To Raise, Or Not To Raise, The Minimum Wage (Robert Coon On Politics)

In January of this year, Arkansas Attorney General Dustin McDaniel certified the name and title of a ballot proposal that would raise Arkansas’ minimum wage incrementally over three years from the current rate of $6.25 per hour to $8.50 per hour in 2017.

The ballot proposal, submitted by the Give Arkansas a Raise Now committee, is backed by several Arkansas organizations including Arkansas Advocates for Children & Families, the Arkansas AFL-CIO, the Arkansas chapter of the NAACP and the Arkansas Hunger Relief Alliance. 

In order to qualify for the Nov. 4 general election ballot, the committee will have to gather valid signatures from 62,507 registered Arkansas voters by July 7. Having been buoyed by favorable poll numbers recently, the committee has been publicly optimistic that the measure would pass should they secure a spot on the ballot.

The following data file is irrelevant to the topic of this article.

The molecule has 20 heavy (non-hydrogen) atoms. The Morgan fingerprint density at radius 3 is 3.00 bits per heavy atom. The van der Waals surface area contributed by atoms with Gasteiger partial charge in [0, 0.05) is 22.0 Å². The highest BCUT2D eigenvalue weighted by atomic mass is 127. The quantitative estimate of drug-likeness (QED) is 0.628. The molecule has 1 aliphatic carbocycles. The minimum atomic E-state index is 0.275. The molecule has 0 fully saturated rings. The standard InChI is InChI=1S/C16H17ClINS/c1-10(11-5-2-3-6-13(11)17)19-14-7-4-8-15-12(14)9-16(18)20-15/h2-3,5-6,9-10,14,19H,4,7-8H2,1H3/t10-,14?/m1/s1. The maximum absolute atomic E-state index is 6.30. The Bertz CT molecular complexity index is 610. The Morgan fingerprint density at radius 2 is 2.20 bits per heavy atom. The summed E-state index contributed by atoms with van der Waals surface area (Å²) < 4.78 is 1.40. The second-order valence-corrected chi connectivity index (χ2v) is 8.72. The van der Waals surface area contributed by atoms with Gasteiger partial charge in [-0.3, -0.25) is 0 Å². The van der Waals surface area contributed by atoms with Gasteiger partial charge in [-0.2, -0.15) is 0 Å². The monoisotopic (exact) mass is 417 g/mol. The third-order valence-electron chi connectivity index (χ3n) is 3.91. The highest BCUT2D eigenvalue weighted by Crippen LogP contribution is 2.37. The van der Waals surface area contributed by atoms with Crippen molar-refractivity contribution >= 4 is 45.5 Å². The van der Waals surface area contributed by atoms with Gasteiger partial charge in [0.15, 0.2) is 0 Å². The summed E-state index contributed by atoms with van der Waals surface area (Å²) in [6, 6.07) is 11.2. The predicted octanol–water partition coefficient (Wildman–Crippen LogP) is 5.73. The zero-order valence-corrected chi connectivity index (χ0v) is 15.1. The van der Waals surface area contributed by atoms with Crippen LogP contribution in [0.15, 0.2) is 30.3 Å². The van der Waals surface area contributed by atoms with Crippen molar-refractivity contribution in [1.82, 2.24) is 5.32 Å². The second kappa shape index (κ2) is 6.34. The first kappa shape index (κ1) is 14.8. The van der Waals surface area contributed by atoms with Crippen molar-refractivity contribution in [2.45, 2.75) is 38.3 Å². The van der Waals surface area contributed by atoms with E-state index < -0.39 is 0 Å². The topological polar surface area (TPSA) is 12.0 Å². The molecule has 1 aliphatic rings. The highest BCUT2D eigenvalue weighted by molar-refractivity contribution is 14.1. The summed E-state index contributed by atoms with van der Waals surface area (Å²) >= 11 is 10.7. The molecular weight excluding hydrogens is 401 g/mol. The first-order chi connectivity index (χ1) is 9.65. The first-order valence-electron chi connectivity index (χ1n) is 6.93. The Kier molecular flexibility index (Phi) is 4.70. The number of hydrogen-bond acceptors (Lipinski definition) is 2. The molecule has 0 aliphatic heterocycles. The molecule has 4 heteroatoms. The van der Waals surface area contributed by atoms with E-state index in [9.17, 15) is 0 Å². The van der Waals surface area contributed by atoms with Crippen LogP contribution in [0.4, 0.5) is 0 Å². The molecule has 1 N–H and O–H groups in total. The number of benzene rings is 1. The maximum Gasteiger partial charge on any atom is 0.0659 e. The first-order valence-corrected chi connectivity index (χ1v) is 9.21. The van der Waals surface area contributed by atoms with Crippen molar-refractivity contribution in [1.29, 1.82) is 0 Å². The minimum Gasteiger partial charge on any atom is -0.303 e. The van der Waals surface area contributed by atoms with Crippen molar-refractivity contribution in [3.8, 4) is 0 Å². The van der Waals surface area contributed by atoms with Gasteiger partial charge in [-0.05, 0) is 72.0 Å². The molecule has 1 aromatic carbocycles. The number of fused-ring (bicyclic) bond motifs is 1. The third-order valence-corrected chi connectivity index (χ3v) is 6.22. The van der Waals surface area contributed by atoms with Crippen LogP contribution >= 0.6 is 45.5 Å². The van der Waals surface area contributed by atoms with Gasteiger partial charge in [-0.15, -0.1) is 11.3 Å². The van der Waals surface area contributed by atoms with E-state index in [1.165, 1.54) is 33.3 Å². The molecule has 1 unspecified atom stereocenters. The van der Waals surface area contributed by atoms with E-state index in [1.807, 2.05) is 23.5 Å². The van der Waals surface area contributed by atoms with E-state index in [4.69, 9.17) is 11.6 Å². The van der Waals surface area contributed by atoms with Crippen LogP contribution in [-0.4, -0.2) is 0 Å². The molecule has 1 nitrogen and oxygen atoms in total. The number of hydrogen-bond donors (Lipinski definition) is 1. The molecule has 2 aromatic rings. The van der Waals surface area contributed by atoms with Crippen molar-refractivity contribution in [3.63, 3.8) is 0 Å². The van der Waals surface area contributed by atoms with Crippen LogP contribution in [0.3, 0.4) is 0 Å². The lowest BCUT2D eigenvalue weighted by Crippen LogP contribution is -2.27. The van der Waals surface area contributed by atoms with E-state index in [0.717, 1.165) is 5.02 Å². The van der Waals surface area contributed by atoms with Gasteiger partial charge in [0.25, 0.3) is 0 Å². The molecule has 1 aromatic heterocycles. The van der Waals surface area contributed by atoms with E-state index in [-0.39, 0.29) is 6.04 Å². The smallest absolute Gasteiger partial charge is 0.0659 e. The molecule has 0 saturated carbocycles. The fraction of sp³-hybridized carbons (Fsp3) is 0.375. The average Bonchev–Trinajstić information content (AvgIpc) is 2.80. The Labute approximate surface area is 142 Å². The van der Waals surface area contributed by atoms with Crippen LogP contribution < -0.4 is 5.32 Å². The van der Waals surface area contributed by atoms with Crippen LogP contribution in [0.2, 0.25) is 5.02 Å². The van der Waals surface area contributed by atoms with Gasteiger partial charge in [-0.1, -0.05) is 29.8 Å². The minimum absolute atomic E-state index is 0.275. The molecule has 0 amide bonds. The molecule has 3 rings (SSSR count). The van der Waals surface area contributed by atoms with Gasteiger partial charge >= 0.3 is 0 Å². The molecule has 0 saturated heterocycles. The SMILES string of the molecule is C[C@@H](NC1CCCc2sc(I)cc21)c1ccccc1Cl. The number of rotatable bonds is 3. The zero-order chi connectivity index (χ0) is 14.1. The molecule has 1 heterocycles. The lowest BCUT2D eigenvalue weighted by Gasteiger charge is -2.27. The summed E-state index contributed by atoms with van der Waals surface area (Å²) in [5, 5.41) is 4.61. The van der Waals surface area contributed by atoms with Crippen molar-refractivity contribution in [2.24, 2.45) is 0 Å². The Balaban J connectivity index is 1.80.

History of Minimum Wage
Minimum wage laws have been controversial since they first started gaining traction in the early 19th century. In fact, several of our nation’s first minimum wage laws were overturned by the U.S. Supreme Court, based on the Court’s opinion that they violated the U.S. Constitution by interfering with the rights of private parties to freely contract. It wasn’t until the landmark West Coast Hotel v. Parrish case in 1937 that the Supreme Court changed direction, upholding Washington State’s minimum wage law and paving the way for other states to follow suit. [1]